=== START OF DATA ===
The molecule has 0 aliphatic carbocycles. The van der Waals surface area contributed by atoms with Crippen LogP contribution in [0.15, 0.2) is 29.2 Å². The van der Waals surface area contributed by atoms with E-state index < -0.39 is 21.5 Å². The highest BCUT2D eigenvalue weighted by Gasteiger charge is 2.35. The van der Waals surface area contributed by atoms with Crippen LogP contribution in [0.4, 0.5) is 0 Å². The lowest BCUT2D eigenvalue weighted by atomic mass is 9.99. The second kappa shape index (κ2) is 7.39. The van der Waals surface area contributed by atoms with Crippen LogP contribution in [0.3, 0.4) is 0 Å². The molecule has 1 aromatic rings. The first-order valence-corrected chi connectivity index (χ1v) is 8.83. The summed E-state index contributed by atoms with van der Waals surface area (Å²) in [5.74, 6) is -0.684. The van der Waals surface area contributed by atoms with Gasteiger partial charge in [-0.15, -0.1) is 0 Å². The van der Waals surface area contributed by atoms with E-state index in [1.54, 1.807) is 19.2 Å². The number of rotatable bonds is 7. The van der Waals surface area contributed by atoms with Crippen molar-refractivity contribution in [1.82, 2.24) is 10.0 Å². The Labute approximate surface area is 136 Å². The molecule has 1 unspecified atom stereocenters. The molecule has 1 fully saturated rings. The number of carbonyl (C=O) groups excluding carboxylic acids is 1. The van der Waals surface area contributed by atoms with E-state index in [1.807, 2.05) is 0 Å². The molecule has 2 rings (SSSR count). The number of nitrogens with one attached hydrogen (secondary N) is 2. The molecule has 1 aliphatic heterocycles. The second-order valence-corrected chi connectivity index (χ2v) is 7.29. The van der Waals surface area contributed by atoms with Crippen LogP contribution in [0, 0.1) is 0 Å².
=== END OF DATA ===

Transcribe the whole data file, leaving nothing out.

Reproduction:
The molecule has 0 aliphatic carbocycles. The van der Waals surface area contributed by atoms with Crippen LogP contribution in [0.15, 0.2) is 29.2 Å². The van der Waals surface area contributed by atoms with E-state index < -0.39 is 21.5 Å². The highest BCUT2D eigenvalue weighted by Gasteiger charge is 2.35. The van der Waals surface area contributed by atoms with Crippen LogP contribution in [0.4, 0.5) is 0 Å². The lowest BCUT2D eigenvalue weighted by atomic mass is 9.99. The second kappa shape index (κ2) is 7.39. The van der Waals surface area contributed by atoms with Crippen LogP contribution in [0.3, 0.4) is 0 Å². The molecule has 1 aromatic rings. The first-order valence-corrected chi connectivity index (χ1v) is 8.83. The summed E-state index contributed by atoms with van der Waals surface area (Å²) in [5.74, 6) is -0.684. The van der Waals surface area contributed by atoms with Gasteiger partial charge in [-0.15, -0.1) is 0 Å². The van der Waals surface area contributed by atoms with E-state index in [1.54, 1.807) is 19.2 Å². The number of rotatable bonds is 7. The van der Waals surface area contributed by atoms with Crippen molar-refractivity contribution in [1.82, 2.24) is 10.0 Å². The Labute approximate surface area is 136 Å². The molecule has 1 unspecified atom stereocenters. The molecule has 1 fully saturated rings. The number of carbonyl (C=O) groups excluding carboxylic acids is 1. The van der Waals surface area contributed by atoms with E-state index in [1.807, 2.05) is 0 Å². The molecule has 2 rings (SSSR count). The number of nitrogens with one attached hydrogen (secondary N) is 2. The molecule has 1 aliphatic heterocycles. The second-order valence-corrected chi connectivity index (χ2v) is 7.29. The van der Waals surface area contributed by atoms with Crippen LogP contribution in [0, 0.1) is 0 Å².